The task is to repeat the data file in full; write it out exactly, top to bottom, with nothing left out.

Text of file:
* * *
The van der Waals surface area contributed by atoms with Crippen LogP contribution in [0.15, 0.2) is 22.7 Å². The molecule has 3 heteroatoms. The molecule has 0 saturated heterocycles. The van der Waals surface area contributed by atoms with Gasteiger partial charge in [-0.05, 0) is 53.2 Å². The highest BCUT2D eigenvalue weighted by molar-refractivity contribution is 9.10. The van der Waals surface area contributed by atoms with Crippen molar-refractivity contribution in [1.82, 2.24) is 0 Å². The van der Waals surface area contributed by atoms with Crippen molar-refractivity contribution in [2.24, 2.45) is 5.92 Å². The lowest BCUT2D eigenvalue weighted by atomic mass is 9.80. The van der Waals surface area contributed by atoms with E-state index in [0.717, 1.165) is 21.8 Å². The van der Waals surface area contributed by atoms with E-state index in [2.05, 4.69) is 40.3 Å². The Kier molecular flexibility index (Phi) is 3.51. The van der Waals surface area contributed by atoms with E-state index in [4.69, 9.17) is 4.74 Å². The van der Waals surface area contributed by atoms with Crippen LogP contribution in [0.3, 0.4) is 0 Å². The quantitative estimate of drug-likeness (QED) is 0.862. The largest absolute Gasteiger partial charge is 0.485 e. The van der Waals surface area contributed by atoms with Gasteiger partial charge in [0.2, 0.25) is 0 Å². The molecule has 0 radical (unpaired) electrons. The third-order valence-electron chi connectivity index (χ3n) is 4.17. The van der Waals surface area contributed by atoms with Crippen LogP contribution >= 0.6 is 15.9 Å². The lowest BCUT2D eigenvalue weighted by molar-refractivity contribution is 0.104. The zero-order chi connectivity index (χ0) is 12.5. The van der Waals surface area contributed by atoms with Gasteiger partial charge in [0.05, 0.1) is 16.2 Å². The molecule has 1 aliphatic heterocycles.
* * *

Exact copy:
The van der Waals surface area contributed by atoms with Crippen LogP contribution in [0.15, 0.2) is 22.7 Å². The molecule has 3 heteroatoms. The molecule has 0 saturated heterocycles. The van der Waals surface area contributed by atoms with Gasteiger partial charge in [-0.05, 0) is 53.2 Å². The highest BCUT2D eigenvalue weighted by molar-refractivity contribution is 9.10. The van der Waals surface area contributed by atoms with Crippen molar-refractivity contribution in [1.82, 2.24) is 0 Å². The van der Waals surface area contributed by atoms with Crippen molar-refractivity contribution in [2.24, 2.45) is 5.92 Å². The lowest BCUT2D eigenvalue weighted by atomic mass is 9.80. The van der Waals surface area contributed by atoms with E-state index in [0.717, 1.165) is 21.8 Å². The van der Waals surface area contributed by atoms with E-state index in [2.05, 4.69) is 40.3 Å². The Kier molecular flexibility index (Phi) is 3.51. The van der Waals surface area contributed by atoms with E-state index in [4.69, 9.17) is 4.74 Å². The van der Waals surface area contributed by atoms with Crippen LogP contribution in [0.3, 0.4) is 0 Å². The quantitative estimate of drug-likeness (QED) is 0.862. The largest absolute Gasteiger partial charge is 0.485 e. The van der Waals surface area contributed by atoms with Gasteiger partial charge in [0.2, 0.25) is 0 Å². The molecule has 0 radical (unpaired) electrons. The third-order valence-electron chi connectivity index (χ3n) is 4.17. The van der Waals surface area contributed by atoms with Crippen LogP contribution >= 0.6 is 15.9 Å². The lowest BCUT2D eigenvalue weighted by molar-refractivity contribution is 0.104. The zero-order chi connectivity index (χ0) is 12.5. The van der Waals surface area contributed by atoms with Gasteiger partial charge in [0.05, 0.1) is 16.2 Å². The molecule has 1 aliphatic heterocycles.